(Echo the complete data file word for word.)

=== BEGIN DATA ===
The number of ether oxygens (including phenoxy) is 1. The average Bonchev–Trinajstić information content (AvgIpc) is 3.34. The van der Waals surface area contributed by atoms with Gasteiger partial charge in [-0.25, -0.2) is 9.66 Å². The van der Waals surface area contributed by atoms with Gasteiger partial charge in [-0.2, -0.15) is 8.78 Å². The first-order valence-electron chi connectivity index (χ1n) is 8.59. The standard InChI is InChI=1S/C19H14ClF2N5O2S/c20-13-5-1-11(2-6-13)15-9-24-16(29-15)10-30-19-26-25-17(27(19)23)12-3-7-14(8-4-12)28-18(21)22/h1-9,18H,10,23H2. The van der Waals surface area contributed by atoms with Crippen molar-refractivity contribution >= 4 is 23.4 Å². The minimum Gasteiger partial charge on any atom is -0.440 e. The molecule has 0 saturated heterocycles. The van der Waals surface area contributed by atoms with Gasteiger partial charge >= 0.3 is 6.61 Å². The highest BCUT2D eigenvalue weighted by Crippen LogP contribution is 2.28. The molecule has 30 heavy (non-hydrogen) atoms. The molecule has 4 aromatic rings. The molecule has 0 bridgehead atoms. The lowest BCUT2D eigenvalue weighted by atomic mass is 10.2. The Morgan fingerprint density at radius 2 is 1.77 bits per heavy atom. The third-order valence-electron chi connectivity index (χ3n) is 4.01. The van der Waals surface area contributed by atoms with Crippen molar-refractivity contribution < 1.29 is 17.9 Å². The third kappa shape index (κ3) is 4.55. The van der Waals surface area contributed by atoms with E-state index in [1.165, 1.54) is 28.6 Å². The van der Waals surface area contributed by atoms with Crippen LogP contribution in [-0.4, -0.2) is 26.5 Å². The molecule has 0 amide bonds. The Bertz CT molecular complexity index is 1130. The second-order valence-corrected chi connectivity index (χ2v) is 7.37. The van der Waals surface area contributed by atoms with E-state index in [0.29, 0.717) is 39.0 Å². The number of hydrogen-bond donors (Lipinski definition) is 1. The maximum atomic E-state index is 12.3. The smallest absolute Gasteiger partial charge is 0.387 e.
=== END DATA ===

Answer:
The number of ether oxygens (including phenoxy) is 1. The average Bonchev–Trinajstić information content (AvgIpc) is 3.34. The van der Waals surface area contributed by atoms with Gasteiger partial charge in [-0.25, -0.2) is 9.66 Å². The van der Waals surface area contributed by atoms with Gasteiger partial charge in [-0.2, -0.15) is 8.78 Å². The first-order valence-electron chi connectivity index (χ1n) is 8.59. The standard InChI is InChI=1S/C19H14ClF2N5O2S/c20-13-5-1-11(2-6-13)15-9-24-16(29-15)10-30-19-26-25-17(27(19)23)12-3-7-14(8-4-12)28-18(21)22/h1-9,18H,10,23H2. The van der Waals surface area contributed by atoms with Crippen molar-refractivity contribution >= 4 is 23.4 Å². The minimum Gasteiger partial charge on any atom is -0.440 e. The molecule has 0 saturated heterocycles. The van der Waals surface area contributed by atoms with Gasteiger partial charge >= 0.3 is 6.61 Å². The highest BCUT2D eigenvalue weighted by Crippen LogP contribution is 2.28. The molecule has 30 heavy (non-hydrogen) atoms. The molecule has 4 aromatic rings. The molecule has 0 bridgehead atoms. The lowest BCUT2D eigenvalue weighted by atomic mass is 10.2. The Morgan fingerprint density at radius 2 is 1.77 bits per heavy atom. The third-order valence-electron chi connectivity index (χ3n) is 4.01. The van der Waals surface area contributed by atoms with Crippen molar-refractivity contribution < 1.29 is 17.9 Å². The third kappa shape index (κ3) is 4.55. The van der Waals surface area contributed by atoms with E-state index in [1.165, 1.54) is 28.6 Å². The van der Waals surface area contributed by atoms with Crippen LogP contribution in [-0.4, -0.2) is 26.5 Å². The molecule has 0 amide bonds. The Bertz CT molecular complexity index is 1130. The second-order valence-corrected chi connectivity index (χ2v) is 7.37. The van der Waals surface area contributed by atoms with E-state index in [0.29, 0.717) is 39.0 Å². The number of hydrogen-bond donors (Lipinski definition) is 1. The maximum atomic E-state index is 12.3. The smallest absolute Gasteiger partial charge is 0.387 e.